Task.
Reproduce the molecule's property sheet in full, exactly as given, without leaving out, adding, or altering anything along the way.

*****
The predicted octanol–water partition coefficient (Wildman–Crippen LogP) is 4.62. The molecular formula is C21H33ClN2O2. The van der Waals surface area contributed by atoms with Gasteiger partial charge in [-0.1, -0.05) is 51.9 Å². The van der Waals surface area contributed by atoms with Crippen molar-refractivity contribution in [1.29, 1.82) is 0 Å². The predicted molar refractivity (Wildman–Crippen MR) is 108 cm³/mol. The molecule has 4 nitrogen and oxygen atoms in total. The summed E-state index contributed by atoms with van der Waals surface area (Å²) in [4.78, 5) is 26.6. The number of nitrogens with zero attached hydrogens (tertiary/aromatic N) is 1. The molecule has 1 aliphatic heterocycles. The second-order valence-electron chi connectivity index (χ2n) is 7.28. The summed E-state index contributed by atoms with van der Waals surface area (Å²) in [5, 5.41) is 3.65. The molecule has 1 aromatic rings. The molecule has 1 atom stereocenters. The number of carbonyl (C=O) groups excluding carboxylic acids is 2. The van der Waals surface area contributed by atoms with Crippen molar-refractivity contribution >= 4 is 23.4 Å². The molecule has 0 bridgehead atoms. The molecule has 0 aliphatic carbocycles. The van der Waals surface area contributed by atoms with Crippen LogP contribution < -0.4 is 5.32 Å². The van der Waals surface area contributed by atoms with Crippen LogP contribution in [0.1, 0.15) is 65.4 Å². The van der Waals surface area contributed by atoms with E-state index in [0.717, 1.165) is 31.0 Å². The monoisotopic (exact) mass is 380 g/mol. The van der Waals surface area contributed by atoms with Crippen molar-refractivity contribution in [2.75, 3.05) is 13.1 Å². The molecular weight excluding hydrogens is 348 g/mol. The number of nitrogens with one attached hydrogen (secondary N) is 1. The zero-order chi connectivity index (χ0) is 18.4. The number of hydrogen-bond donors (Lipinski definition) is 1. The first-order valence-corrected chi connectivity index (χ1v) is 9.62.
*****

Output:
The predicted octanol–water partition coefficient (Wildman–Crippen LogP) is 4.62. The molecular formula is C21H33ClN2O2. The van der Waals surface area contributed by atoms with Gasteiger partial charge in [-0.1, -0.05) is 51.9 Å². The van der Waals surface area contributed by atoms with Crippen molar-refractivity contribution in [1.29, 1.82) is 0 Å². The predicted molar refractivity (Wildman–Crippen MR) is 108 cm³/mol. The molecule has 4 nitrogen and oxygen atoms in total. The summed E-state index contributed by atoms with van der Waals surface area (Å²) in [4.78, 5) is 26.6. The number of nitrogens with zero attached hydrogens (tertiary/aromatic N) is 1. The molecule has 1 aliphatic heterocycles. The second-order valence-electron chi connectivity index (χ2n) is 7.28. The summed E-state index contributed by atoms with van der Waals surface area (Å²) in [5, 5.41) is 3.65. The molecule has 1 aromatic rings. The molecule has 1 atom stereocenters. The number of carbonyl (C=O) groups excluding carboxylic acids is 2. The van der Waals surface area contributed by atoms with Crippen molar-refractivity contribution >= 4 is 23.4 Å². The molecule has 0 bridgehead atoms. The molecule has 0 aliphatic carbocycles. The van der Waals surface area contributed by atoms with Crippen LogP contribution < -0.4 is 5.32 Å². The van der Waals surface area contributed by atoms with Crippen LogP contribution in [0.1, 0.15) is 65.4 Å². The van der Waals surface area contributed by atoms with E-state index in [0.717, 1.165) is 31.0 Å². The monoisotopic (exact) mass is 380 g/mol. The van der Waals surface area contributed by atoms with Crippen molar-refractivity contribution in [2.75, 3.05) is 13.1 Å². The molecular weight excluding hydrogens is 348 g/mol. The number of nitrogens with one attached hydrogen (secondary N) is 1. The zero-order chi connectivity index (χ0) is 18.4. The number of hydrogen-bond donors (Lipinski definition) is 1. The first-order valence-corrected chi connectivity index (χ1v) is 9.62.